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Role of the outer membrane of Pseudomonas aeruginosa in antibiotic resistance Nicas, Thalia Ioanna

Abstract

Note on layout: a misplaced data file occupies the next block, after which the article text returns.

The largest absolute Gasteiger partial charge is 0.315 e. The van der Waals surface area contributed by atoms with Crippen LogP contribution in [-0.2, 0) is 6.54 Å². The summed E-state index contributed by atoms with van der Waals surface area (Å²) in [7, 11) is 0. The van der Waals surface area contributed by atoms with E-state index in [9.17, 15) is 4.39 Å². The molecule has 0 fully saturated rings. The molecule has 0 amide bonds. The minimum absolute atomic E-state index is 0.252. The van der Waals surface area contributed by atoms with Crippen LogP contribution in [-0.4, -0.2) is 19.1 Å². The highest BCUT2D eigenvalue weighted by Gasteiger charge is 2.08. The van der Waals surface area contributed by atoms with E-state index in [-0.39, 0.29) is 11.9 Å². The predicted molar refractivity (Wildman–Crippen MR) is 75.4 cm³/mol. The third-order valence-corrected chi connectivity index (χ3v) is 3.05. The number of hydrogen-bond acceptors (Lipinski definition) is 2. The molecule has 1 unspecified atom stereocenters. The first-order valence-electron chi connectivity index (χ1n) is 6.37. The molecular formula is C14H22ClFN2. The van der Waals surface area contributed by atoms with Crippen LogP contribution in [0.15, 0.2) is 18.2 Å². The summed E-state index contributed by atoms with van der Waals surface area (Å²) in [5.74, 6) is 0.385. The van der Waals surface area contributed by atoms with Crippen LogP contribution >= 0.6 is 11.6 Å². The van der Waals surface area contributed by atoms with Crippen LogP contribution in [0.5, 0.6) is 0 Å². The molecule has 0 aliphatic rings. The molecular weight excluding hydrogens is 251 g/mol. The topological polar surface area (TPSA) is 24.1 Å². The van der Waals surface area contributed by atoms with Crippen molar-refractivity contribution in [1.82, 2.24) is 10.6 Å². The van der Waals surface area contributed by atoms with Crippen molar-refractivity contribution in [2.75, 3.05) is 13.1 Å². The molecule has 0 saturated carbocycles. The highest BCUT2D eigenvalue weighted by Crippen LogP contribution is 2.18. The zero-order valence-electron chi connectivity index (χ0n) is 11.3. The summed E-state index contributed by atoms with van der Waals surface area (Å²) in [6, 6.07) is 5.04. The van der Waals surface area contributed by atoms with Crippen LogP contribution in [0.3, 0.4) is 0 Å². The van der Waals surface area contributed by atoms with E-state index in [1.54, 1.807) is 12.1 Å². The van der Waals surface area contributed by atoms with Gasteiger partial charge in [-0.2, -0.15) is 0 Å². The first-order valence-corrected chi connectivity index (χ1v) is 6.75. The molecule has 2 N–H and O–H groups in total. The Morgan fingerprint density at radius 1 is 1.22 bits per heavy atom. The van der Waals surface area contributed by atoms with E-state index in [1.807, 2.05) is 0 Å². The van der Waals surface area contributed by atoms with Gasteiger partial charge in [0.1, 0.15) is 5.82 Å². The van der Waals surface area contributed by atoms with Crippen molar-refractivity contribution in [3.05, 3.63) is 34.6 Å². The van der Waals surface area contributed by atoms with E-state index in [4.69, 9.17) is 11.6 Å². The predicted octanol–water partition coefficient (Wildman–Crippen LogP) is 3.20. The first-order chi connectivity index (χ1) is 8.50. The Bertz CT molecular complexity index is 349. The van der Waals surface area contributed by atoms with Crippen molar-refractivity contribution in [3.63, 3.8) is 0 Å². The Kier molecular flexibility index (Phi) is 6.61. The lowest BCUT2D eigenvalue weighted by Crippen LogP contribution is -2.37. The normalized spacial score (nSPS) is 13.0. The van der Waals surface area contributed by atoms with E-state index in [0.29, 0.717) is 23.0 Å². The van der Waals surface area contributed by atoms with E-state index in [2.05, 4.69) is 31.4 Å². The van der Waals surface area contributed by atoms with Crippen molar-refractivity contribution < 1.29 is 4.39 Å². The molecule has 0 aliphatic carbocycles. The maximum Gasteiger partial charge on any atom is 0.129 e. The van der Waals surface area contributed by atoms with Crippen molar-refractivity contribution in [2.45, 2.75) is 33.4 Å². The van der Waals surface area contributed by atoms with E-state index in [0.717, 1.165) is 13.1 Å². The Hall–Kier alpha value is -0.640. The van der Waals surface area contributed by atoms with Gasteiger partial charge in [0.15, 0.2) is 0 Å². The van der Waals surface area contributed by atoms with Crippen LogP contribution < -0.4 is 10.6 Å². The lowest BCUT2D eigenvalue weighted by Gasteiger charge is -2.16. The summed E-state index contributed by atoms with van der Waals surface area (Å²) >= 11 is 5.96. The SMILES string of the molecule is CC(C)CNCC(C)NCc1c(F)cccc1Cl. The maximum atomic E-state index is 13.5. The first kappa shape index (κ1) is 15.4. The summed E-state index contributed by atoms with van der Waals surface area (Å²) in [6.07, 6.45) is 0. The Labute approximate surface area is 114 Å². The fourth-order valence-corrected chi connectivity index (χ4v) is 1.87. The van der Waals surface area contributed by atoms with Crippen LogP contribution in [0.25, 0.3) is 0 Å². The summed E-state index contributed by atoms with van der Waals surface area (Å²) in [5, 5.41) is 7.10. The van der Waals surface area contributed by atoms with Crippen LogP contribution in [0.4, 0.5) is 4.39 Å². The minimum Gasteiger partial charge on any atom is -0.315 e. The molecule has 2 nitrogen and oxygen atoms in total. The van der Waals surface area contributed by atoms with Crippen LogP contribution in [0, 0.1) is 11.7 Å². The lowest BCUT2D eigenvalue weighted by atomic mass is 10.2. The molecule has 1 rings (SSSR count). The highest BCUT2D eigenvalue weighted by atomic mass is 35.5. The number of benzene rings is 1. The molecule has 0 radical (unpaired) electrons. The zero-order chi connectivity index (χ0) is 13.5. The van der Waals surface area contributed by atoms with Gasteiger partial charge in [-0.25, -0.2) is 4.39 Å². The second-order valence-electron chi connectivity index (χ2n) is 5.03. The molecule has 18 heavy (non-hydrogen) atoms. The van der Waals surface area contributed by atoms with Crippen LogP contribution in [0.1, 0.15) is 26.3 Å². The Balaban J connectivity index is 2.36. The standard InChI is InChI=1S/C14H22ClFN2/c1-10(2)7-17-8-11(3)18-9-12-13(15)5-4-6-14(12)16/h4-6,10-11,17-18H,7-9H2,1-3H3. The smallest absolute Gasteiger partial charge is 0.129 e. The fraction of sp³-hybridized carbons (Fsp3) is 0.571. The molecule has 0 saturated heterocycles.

It was demonstrated that induction of a major outer protein, HI, was associated with increased resistance to chelators of divalent cations such as EDTA and to the cationic antibiotics polymyxins and aminoglycosides. Outer membrane protein HI was the major cellular protein in cells grown in Mg²⁺-deficient medium (0.02 mM Mg²⁺) and in mutants selected for resistance to polymyxin. Increase in protein HI was associated with decrease in cell envelope Mg²⁺. Induction of protein HI was prevented by supplementation of Mg²⁺-deficient medium with 0.5 mM Mg²⁺, Ca²⁺, Mn²⁺ or Sr²⁺, but not by Zn²⁺, Ba²⁺, or Sn²⁺. Cells grown in Ca²⁺, Mn²⁺ or Zn²⁺ showed enhanced levels of these cations as main major cell envelope associated cation. Only cells grown in the presence of those cations which failed to prevent HI induction were resistant to chelators, polymyxin B and gentamicin. Protein HI overproducing cells also demonstrated altered streptomycin uptake. It was further demonstrated that aminoglycosides could interact with the outer membrane so as to make it more permeable to other substances. Mg²⁺ inhibited aminoglycoside-mediated permeabilization. Both aminoglycosides and polymyxin B could be shown to displace a small amount of Mg²⁺ from the cell envelope.

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